Hartley v. Macon Bacon Tune, Inc.

Decision Date11 July 1997
Docket NumberNo. A97A0238,A97A0238
Citation227 Ga.App. 679,490 S.E.2d 403
Parties, 97 FCDR 2661 HARTLEY et al., v. MACON BACON TUNE, INC.
CourtGeorgia Court of Appeals

Nelson & Lord, Ellis M. Nelson, Macon, for appellants.

Katz, Flatau, Popson & Boyer, Barbara S. Boyer, Macon, for appellee.

BIRDSONG, Presiding Judge.

Robin T. and Teresa L. Hartley appeal from the grant of summary judgment to Macon Bacon Tune, Inc. d/b/a Precision Tune in the Hartleys' suit arising from an incident in which Robin T. Hartley slipped and fell in Precision Tune's place of business. Teresa L. Hartley's claim is for her loss of consortium.

The record shows that on the day in question Hartley accompanied his friend, Marsh, to Precision Tune's premises so Marsh could have his car checked out by his son-in-law, a Precision Tune employee. Even though Hartley may not have known it, the record shows that Marsh previously had been ordered by Precision Tune's owner not to return to the premises because Marsh, according to the owner, was always trying to get work done for free by his son-in-law and Marsh was a nuisance to have in the shop because of his drinking. Marsh did not pay for any work done that day. The record further shows, however, that Hartley had no purpose on the premises other than to accompany Marsh. They were hanging out together.

The record also shows that it was raining and rain water was running off the cars brought in for repairs. It was obvious the shop floor was wet.

When Marsh and Hartley arrived at Precision Tune, the son-in-law waved them in and Marsh pulled his car in one of the mechanic's bays to be checked out. Hartley, wearing flip flop sandals, got out of the passenger side of the car and started to walk around to the front when he alleges he stepped in some oil or something and fell. He testified that he later saw he fell in "a big puddle of oil" which looked like new oil; it was light colored.

Hartley also testified that if he had been looking down, he could have seen the oil, but he was looking at Marsh's son-in-law. The oil did not blend into the floor; anyone looking down could have seen the oil, and there was nothing to prevent him from seeing the puddle.

After discovery, Precision Tune moved for and was granted summary judgment. The Hartleys then filed this appeal contending that the trial court erred by granting summary judgment because genuine issues of material fact remained for trial. Held:

1. The standards applicable to motions for summary judgment are announced in Lau's Corp. v. Haskins, 261 Ga. 491, 405 S.E.2d 474. Further, when ruling on a motion for summary judgment, the nonmoving party should be given the benefit of all reasonable doubt, and the court should construe the evidence and all inferences and conclusions therefrom most favorably toward the party opposing the motion. Moore v. Goldome Credit Corp., 187 Ga.App. 594, 595-596, 370 S.E.2d 843.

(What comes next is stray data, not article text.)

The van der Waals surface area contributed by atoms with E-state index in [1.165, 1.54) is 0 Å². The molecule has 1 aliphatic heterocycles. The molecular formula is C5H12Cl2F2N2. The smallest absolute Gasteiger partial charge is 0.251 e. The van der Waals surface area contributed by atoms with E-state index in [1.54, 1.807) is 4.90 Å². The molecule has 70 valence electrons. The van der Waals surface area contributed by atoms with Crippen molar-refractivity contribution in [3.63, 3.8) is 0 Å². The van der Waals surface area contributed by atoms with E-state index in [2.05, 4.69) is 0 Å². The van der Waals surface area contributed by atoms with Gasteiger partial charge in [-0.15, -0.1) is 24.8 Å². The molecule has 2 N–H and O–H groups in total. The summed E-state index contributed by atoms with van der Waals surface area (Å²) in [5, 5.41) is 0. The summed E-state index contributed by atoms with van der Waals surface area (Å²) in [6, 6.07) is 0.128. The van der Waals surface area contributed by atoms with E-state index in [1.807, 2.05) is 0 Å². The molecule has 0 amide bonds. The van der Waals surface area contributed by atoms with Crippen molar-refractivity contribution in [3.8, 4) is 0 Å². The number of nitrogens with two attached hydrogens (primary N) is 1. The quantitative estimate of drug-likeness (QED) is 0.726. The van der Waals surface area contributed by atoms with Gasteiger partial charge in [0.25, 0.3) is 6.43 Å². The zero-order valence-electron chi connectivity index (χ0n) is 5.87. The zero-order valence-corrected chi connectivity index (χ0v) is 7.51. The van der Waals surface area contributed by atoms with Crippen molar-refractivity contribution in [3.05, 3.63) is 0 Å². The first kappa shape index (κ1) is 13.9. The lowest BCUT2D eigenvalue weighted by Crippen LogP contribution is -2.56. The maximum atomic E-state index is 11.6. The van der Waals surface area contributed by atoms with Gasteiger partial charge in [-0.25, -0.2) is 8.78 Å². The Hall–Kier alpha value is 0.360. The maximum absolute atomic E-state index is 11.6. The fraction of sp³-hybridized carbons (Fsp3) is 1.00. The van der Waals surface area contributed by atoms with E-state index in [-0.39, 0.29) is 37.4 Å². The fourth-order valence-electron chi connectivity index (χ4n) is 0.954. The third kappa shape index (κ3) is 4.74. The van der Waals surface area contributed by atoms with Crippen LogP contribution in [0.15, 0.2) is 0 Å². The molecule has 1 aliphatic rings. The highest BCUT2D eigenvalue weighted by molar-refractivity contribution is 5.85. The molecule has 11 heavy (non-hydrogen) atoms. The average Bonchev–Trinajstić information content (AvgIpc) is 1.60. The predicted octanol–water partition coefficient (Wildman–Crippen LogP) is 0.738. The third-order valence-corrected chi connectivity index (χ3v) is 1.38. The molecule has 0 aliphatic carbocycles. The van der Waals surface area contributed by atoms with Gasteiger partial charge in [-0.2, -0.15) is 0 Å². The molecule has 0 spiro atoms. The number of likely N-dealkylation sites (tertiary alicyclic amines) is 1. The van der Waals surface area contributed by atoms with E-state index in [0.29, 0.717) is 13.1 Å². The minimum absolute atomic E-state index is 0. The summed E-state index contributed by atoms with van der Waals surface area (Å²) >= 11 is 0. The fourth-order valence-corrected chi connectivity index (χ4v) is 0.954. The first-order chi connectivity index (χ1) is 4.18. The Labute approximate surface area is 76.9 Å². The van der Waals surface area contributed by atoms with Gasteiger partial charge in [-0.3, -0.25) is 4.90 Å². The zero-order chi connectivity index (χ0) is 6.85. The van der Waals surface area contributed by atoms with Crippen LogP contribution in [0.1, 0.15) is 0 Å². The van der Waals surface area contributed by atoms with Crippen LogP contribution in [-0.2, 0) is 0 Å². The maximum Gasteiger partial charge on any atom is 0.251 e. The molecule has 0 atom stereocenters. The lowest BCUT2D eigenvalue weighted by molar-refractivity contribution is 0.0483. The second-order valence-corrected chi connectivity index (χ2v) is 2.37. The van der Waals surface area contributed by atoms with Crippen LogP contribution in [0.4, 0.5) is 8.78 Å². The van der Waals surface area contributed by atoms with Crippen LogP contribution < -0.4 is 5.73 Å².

2. Our initial consideration is to determine the legal status that Hartley enjoyed while he was on Precision Tune's premises. "The elements of legal liability of the owner or proprietor of premises for injuries occasioned to persons thereon[] vary according to whether the person injured was, at the time of the injury, a trespasser, a licensee, a visitor under invitation, express or implied, or a person standing in some special relation recognized by law. The owner or proprietor of premises is liable to a licensee only for wilful or wanton injury. As to an invitee, the owner or proprietor owes the duty to exercise ordinary care. Whether a person is an invitee or a licensee depends upon the nature of his relation or contact with the owner of the premises. If the relationship solely benefits the injured person, he is at most a licensee. If the relationship is one of mutual interest to the parties, the injured party is an invitee of the owner. The enterprise must be mutual to the extent that each party is lawfully interested therein; or that there is common interest or mutual advantage involved. Monetary consideration is not essential." (Citation and punctuation omitted.) Walker v. Daniels, 200 Ga.App. 150, 154, 407 S.E.2d 70. As Hartley's deposition shows that he was merely in Precision Tune to accompany Marsh, he was a licensee. Restaura, Inc. v. Singleton, 216 Ga.App. 887, 888, 456 S.E.2d 219. See Adams & Adams, Ga. Law of Torts (1996 ed.) pp. 97-99, § 4-1. Because there is no evidence showing Precision Tune wilfully or wantonly injured Hartley, the trial court did not err by granting summary judgment to Precision Tune. Additionally, even applying the higher standards of care owed to a business invitee, the trial court did not err by granting summary judgment to Precision Tune because the record shows that Hartley produced no evidence that Precision Tune had actual or constructive knowledge of any oil on the floor and the record also shows that Hartley, by not looking where he was going, did not exercise ordinary care for his own safety.